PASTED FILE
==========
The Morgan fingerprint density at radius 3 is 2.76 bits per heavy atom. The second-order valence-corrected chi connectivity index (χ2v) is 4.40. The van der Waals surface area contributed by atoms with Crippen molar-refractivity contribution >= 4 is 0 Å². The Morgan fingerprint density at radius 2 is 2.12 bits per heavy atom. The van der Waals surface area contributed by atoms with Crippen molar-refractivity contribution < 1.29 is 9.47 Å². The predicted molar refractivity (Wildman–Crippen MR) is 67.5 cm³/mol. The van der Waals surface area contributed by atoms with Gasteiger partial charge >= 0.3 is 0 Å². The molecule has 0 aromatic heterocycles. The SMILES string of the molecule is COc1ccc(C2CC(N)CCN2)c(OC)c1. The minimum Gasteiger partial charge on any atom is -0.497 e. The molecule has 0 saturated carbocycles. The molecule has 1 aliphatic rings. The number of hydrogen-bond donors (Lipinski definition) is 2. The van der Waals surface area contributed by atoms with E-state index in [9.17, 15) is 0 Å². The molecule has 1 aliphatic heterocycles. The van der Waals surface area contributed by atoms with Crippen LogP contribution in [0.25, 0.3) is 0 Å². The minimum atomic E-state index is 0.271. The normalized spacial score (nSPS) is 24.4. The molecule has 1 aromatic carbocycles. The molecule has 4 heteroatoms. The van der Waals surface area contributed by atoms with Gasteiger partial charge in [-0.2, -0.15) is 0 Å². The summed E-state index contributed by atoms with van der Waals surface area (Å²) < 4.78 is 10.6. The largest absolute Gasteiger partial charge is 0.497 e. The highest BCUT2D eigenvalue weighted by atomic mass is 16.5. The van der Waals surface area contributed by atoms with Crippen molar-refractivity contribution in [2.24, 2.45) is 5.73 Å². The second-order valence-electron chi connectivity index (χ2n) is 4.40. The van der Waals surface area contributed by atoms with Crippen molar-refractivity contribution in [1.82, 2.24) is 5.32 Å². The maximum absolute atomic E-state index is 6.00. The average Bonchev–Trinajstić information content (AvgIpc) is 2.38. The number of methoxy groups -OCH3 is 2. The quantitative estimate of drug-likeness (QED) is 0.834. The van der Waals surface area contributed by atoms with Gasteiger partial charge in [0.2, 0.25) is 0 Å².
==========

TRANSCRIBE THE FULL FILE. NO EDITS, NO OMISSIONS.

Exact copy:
The Morgan fingerprint density at radius 3 is 2.76 bits per heavy atom. The second-order valence-corrected chi connectivity index (χ2v) is 4.40. The van der Waals surface area contributed by atoms with Crippen molar-refractivity contribution >= 4 is 0 Å². The Morgan fingerprint density at radius 2 is 2.12 bits per heavy atom. The van der Waals surface area contributed by atoms with Crippen molar-refractivity contribution < 1.29 is 9.47 Å². The predicted molar refractivity (Wildman–Crippen MR) is 67.5 cm³/mol. The van der Waals surface area contributed by atoms with Gasteiger partial charge >= 0.3 is 0 Å². The molecule has 0 aromatic heterocycles. The SMILES string of the molecule is COc1ccc(C2CC(N)CCN2)c(OC)c1. The minimum Gasteiger partial charge on any atom is -0.497 e. The molecule has 0 saturated carbocycles. The molecule has 1 aliphatic rings. The number of hydrogen-bond donors (Lipinski definition) is 2. The van der Waals surface area contributed by atoms with E-state index in [9.17, 15) is 0 Å². The molecule has 1 aliphatic heterocycles. The van der Waals surface area contributed by atoms with Crippen LogP contribution in [0.25, 0.3) is 0 Å². The minimum atomic E-state index is 0.271. The normalized spacial score (nSPS) is 24.4. The molecule has 1 aromatic carbocycles. The molecule has 4 heteroatoms. The van der Waals surface area contributed by atoms with Gasteiger partial charge in [-0.2, -0.15) is 0 Å². The summed E-state index contributed by atoms with van der Waals surface area (Å²) < 4.78 is 10.6. The largest absolute Gasteiger partial charge is 0.497 e. The highest BCUT2D eigenvalue weighted by atomic mass is 16.5. The van der Waals surface area contributed by atoms with Crippen molar-refractivity contribution in [2.24, 2.45) is 5.73 Å². The second-order valence-electron chi connectivity index (χ2n) is 4.40. The van der Waals surface area contributed by atoms with Crippen molar-refractivity contribution in [1.82, 2.24) is 5.32 Å². The maximum absolute atomic E-state index is 6.00. The average Bonchev–Trinajstić information content (AvgIpc) is 2.38. The number of methoxy groups -OCH3 is 2. The quantitative estimate of drug-likeness (QED) is 0.834. The van der Waals surface area contributed by atoms with Gasteiger partial charge in [0.2, 0.25) is 0 Å².